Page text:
Embry-Riddle Project Aims to Pioneer Online Student Research Strategies

Magnifying glass on laptop
Backed by a $400,000 National Science Foundation grant, professors at Embry-Riddle are working to make research more accessible to fully online undergraduate students.

Dr. Robert Deters (Photo: Embry-Riddle/Daryl LaBello)

Professors at Embry-Riddle Aeronautical University are working to establish a support framework for fully online undergraduate students to perform research. The initiative is powered by a new $400,000 National Science Foundation grant.

A cross-campus effort led by professors at Embry-Riddle’s Worldwide Campus, the three-year project is designed to increase retention rates of students in STEM (Science, Technology, Engineering and Mathematics) degree programs, increase the academic performance of students engaged in research and improve students’ transferable skills, among other objectives.

“Undergraduate research is a high-impact practice,” said Dr. Robert Deters, principal investigator (PI) on the project and associate professor/program coordinator for the Bachelor of Science in Engineering Technology. “Once involved in research, students — whether in-person or online — are exposed to the full research process, a lot of which is not covered in their typical coursework. Besides seeing how classroom knowledge can be applied to real problems, students performing research improve lifelong skills such as organization, writing and critical thinking.”

Dr. Emily Faulconer (Photo: Embry-Riddle/Daryl LaBello)

The first phase of the project, which was completed in September, saw the launch of a mentoring program for student researchers, as well as a workshop series and a research independent study course. Through their work, the researchers found that most online students (74% of survey respondents) are interested in performing undergraduate research. They also found that participating in research positively impacts students’ career prospects and senses of belonging — Worldwide student Lauren Pitts, for instance, participated in the Daytona Beach Campus’ annual Discovery Day event for undergraduate researchers and won first place — and that virtual mentors demonstrate strong competencies, as measured by mentee evaluation.

“The next three years will be exciting,” said Dr. Emily Faulconer, co-PI and associate professor in the Worldwide Campus College of Arts and Sciences. “The goal is for the program to be internally sustainable by the end.”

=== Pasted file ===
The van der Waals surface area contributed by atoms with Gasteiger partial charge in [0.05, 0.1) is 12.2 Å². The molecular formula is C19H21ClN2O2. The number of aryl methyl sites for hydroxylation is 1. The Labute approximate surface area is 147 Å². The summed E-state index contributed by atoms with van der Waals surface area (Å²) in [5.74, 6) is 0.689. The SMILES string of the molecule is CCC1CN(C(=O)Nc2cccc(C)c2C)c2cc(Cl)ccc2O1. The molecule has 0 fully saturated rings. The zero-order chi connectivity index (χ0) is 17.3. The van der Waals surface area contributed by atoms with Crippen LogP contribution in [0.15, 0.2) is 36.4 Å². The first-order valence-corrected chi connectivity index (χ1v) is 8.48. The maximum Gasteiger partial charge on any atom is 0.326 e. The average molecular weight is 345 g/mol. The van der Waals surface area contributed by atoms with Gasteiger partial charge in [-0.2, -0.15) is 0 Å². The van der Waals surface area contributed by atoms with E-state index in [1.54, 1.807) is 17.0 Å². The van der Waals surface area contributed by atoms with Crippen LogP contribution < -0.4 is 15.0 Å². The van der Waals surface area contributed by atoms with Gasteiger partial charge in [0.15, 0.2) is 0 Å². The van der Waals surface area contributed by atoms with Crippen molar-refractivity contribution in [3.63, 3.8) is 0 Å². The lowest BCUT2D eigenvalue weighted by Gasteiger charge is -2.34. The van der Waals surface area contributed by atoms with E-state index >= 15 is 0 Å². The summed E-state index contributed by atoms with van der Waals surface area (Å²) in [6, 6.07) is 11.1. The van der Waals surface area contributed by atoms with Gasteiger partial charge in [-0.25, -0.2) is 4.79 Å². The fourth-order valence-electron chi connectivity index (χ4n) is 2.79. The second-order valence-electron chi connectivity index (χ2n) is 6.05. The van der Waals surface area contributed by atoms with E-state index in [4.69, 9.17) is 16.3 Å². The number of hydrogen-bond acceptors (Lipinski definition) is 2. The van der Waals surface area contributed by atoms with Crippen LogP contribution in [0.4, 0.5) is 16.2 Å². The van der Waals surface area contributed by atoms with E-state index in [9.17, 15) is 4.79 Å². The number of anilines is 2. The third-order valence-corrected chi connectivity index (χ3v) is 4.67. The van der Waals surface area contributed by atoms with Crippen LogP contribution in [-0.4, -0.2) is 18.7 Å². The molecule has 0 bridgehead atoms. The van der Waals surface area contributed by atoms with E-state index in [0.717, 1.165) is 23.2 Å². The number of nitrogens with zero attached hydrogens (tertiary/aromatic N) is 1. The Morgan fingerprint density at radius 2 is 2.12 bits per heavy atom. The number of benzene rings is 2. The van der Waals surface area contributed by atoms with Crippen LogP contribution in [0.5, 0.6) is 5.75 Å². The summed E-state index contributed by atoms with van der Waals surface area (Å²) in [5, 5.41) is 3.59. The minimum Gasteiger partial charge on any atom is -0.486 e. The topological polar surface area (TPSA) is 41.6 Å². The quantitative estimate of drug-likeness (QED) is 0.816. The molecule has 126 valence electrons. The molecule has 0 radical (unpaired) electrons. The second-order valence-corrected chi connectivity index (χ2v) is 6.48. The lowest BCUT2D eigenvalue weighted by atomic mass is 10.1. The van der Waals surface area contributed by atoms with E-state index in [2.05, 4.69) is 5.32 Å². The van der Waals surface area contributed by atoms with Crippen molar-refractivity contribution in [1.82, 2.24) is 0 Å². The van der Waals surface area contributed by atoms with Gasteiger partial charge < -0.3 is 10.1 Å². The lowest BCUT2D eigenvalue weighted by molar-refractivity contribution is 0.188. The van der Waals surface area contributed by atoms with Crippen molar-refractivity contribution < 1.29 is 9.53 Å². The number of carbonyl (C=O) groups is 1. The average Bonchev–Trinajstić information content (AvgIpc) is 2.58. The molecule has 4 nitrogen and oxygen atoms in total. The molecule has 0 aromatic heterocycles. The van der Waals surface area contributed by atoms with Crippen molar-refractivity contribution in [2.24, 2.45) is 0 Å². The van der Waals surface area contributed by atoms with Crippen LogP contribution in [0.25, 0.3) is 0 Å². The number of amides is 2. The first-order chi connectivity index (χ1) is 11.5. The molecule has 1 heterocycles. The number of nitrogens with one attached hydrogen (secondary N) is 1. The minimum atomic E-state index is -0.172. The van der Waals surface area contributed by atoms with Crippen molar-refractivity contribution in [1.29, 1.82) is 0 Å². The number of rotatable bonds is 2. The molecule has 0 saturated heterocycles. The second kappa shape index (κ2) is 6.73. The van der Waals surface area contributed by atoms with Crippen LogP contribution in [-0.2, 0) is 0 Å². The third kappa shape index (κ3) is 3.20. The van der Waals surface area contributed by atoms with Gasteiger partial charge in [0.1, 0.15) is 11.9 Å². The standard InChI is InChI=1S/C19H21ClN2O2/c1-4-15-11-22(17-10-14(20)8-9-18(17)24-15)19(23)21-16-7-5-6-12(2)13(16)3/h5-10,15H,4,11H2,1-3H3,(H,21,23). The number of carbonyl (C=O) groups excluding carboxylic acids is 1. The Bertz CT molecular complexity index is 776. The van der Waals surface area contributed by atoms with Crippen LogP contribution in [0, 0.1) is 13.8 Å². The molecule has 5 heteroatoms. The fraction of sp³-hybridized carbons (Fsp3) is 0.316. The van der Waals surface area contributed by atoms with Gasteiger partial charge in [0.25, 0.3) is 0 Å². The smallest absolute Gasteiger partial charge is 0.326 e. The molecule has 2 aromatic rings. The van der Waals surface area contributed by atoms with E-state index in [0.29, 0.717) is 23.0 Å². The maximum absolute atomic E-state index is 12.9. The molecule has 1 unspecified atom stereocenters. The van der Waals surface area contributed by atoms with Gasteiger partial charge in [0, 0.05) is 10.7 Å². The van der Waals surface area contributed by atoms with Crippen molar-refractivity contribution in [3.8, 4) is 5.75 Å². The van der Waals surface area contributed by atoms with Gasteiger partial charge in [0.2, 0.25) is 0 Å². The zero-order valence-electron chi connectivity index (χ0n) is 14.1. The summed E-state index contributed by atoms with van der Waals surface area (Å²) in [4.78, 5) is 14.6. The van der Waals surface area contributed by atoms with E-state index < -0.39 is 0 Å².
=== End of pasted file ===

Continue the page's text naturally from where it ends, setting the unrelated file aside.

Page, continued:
Program sustainability would be achieved through the forming of an undergraduate research minor, continuing mentorship performed by Embry-Riddle graduate students and the launching of a student research project-/travel-funding program.

Dr. Brent Terwilliger (Photo: Embry-Riddle/Daryl LaBello)

“The timeline for each of these tasks vary, but efforts are underway in all these areas,” Faulconer added.

Leaders in Virtual Learning

Embry-Riddle has long been a leader in online education. With its online bachelor’s program being ranked either No. 1 or No. 2 in the country every year since 2016 by “U.S. News & World Report,” the university’s latest push to expand research opportunities for virtual students is poised to further strengthen an already rigorous and renowned course of study.

“This program has opened a new level of engagement with our students in the virtual space,” said Dr. Brent Terwilliger, co-PI and associate professor/program coordinator for the Master of Science in Uncrewed and Autonomous Systems degree program. “While working online provides an increase in flexibility and connectivity, it does not come without a fair share of challenges.”

Dr. Darryl Chamberlain (Photo: Darryl Chamberlain)

Easy access to interpersonal connections and hands-on learning experiences, for instance.

“There are three key challenges undergraduate students need to overcome to get started in research: awareness, opportunity and time,” said Dr. Darryl Chamberlain, co-PI and assistant professor/associate department chair in the Mathematics, Science and Technology Department. “This program addresses those challenges through informational seminars, workshops and announcements that lead students from interest in research to funding and completing their very first research project.”

“Our work is helping to explore ways to better support students through mentorship, inclusion in and supervision of research, and industry collaboration,” Terwilliger added. “Even now, we are laying the groundwork in connecting the next generation of creative problem-solvers, innovators and lifelong learners to the real-world needs of stakeholders, STEM career opportunities and financial support resources.”

Professors from Embry-Riddle’s Prescott, Arizona, campus will join in the next phases of the project.

Posted In: Research